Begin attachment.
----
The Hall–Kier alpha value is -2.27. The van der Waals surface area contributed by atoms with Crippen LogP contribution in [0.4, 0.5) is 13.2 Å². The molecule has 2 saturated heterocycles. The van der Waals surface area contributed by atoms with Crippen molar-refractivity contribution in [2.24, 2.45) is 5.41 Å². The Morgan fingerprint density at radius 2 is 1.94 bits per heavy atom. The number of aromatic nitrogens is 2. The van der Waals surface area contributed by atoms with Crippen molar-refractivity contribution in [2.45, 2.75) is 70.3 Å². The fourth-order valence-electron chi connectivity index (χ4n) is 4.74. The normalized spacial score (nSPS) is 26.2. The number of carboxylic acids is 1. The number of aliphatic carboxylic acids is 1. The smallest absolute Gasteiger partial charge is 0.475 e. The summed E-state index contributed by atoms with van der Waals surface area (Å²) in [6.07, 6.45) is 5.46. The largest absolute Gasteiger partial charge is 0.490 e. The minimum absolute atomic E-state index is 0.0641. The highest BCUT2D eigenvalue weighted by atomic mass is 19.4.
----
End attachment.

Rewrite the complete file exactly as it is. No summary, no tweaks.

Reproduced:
The Hall–Kier alpha value is -2.27. The van der Waals surface area contributed by atoms with Crippen LogP contribution in [0.4, 0.5) is 13.2 Å². The molecule has 2 saturated heterocycles. The van der Waals surface area contributed by atoms with Crippen molar-refractivity contribution in [2.24, 2.45) is 5.41 Å². The Morgan fingerprint density at radius 2 is 1.94 bits per heavy atom. The number of aromatic nitrogens is 2. The van der Waals surface area contributed by atoms with Crippen molar-refractivity contribution in [2.45, 2.75) is 70.3 Å². The fourth-order valence-electron chi connectivity index (χ4n) is 4.74. The normalized spacial score (nSPS) is 26.2. The number of carboxylic acids is 1. The number of aliphatic carboxylic acids is 1. The smallest absolute Gasteiger partial charge is 0.475 e. The summed E-state index contributed by atoms with van der Waals surface area (Å²) in [6.07, 6.45) is 5.46. The largest absolute Gasteiger partial charge is 0.490 e. The minimum absolute atomic E-state index is 0.0641. The highest BCUT2D eigenvalue weighted by atomic mass is 19.4.